– What sort of background in automotive engineering do you have that helps you get a car ready to race?
I actually have no formal training or schooling in automotive engineering. I was always interested in cars growing up and by the time I got my license and first car I just started teaching myself and learning as much as I could by doing things on my own. Throughout the years or vowing to only fixing my own car and learning as much as I could about them I have learned pretty much everything there is to know about the mechanics and assembly of a car.
– So you’re good with machines and can drive. Are you still an “athlete”?
This is a question that regularly comes up when talking about a person who races cars for a living or for a hobby. There is far more to driving in a competitive manner than just going fast and turning in circles. The thing that people don’t understand about racing cars is they do not drive like your normal everyday street cars. Driving a car at very high speeds with manual brakes, manual steering and a suspension that is designed for maximum turning ability takes a toll on your body. Along with the physical strength required to drive the cars comes the mental strength. It takes a high level of mental focus and nerves to be able to drive a car that is in a near constant slide at extremely high speeds. Not only do you focus on yourself when in the car but what your fellow competitors are doing. It is in no way like driving down the highway to the mall. We are driving around a track at 100+ mph inches from other cars (sometimes touching) and controlling a car that is sliding, moving around and just on the ragged edge of crashing at all times.
– You mentioned in the Queers4Gears.com interview that for the most part you haven’t had any issues with other drivers for being gay. How did you handle it when they did?
Only one direct threat of action has made its way to me that I am aware of. The particular instance was never said directly to me, rather to a friend of mine who also raced. Fortunately for him he realized that at the end of the day that a.) I was a better driver and b.) I was not afraid to retaliate on track if he decided to take it there. Retaliating on track is rarely something that you as a driver want to do because of the potential for danger to yourself and everyone else.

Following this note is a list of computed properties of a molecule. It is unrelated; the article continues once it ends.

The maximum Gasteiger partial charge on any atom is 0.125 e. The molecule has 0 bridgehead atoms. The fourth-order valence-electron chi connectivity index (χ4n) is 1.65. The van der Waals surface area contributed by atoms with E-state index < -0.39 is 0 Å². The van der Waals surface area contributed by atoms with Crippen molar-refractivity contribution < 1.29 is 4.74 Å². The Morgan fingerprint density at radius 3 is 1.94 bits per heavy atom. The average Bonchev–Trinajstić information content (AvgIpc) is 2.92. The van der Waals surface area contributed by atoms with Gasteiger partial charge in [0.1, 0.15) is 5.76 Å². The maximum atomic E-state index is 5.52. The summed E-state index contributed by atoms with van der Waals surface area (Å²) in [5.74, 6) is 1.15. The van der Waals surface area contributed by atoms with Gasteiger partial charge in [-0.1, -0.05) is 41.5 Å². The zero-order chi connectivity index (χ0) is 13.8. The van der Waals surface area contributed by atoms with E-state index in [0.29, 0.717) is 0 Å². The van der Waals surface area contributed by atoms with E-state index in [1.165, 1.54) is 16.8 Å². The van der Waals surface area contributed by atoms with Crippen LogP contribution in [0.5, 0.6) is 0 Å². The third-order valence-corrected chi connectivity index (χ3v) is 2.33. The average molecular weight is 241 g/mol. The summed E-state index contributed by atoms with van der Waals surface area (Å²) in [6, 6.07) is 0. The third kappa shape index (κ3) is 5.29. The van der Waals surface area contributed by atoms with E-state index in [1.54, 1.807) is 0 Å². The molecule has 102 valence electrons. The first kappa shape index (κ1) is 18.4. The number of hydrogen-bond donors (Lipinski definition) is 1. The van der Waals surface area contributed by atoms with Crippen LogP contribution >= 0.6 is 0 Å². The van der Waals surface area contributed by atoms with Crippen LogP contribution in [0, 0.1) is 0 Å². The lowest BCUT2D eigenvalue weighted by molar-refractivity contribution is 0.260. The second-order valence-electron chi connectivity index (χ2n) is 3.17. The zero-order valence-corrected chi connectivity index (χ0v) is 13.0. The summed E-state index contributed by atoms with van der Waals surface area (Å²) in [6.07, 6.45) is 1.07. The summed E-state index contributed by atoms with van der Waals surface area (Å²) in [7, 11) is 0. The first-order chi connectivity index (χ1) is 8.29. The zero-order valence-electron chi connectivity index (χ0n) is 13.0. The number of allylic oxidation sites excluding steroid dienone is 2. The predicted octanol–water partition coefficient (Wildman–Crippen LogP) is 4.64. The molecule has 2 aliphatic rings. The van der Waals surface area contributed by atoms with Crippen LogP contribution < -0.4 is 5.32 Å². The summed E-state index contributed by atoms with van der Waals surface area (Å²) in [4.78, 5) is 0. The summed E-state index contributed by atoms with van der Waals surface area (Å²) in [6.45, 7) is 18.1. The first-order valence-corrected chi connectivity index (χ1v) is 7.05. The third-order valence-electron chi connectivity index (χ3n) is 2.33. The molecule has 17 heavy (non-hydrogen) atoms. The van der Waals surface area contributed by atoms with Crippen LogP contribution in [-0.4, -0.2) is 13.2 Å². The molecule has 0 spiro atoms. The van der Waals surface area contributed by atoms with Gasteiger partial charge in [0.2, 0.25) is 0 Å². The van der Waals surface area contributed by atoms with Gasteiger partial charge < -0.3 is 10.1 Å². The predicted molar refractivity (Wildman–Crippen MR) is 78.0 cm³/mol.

– When did you come out?
I came out when I was 16 as a result of a friend of mine sharing our personal conversations with other people at school. I made the decision that I was going to take ownership of the situation and make of it what I chose to.
– What do you think about professional athletes coming out? Should we expect someone in other NASCAR series to come out soon?
Anytime that a person who is gay can be portrayed in a positive and uplifting manner is definitely a good thing. From a role model point of view I can see no better thing than the young people of this country viewing successful athletes they can relate to. It’s not a question of if it happens, more of when. I think that it will certainly happen but only time will tell.
– Who do you think is going to win RuPaul’s Drag Race this year?
Its Monsoon season…clearly! [Jinkx Monsoon] is by far the most talented competitor to have ever been on the show.
– Another thing you mentioned in the previous interview was “I typically don’t care if someone who has no meaning to me has anything to say,” regarding your sexual orientation on the track. That sounds like a good approach to dealing with homophobic comments. “Water off a duck’s back” as Jinkx Monsoon would say. What would you say to other athletes considering being out in their sport on dealing with homophobia?
At the end of the day it’s your life, and you should live it exactly how you see fit without letting anyone else get in your way. Being gay is nothing that will stop you from achieving your dreams or having a positive impact on someone else. Be the best you can be!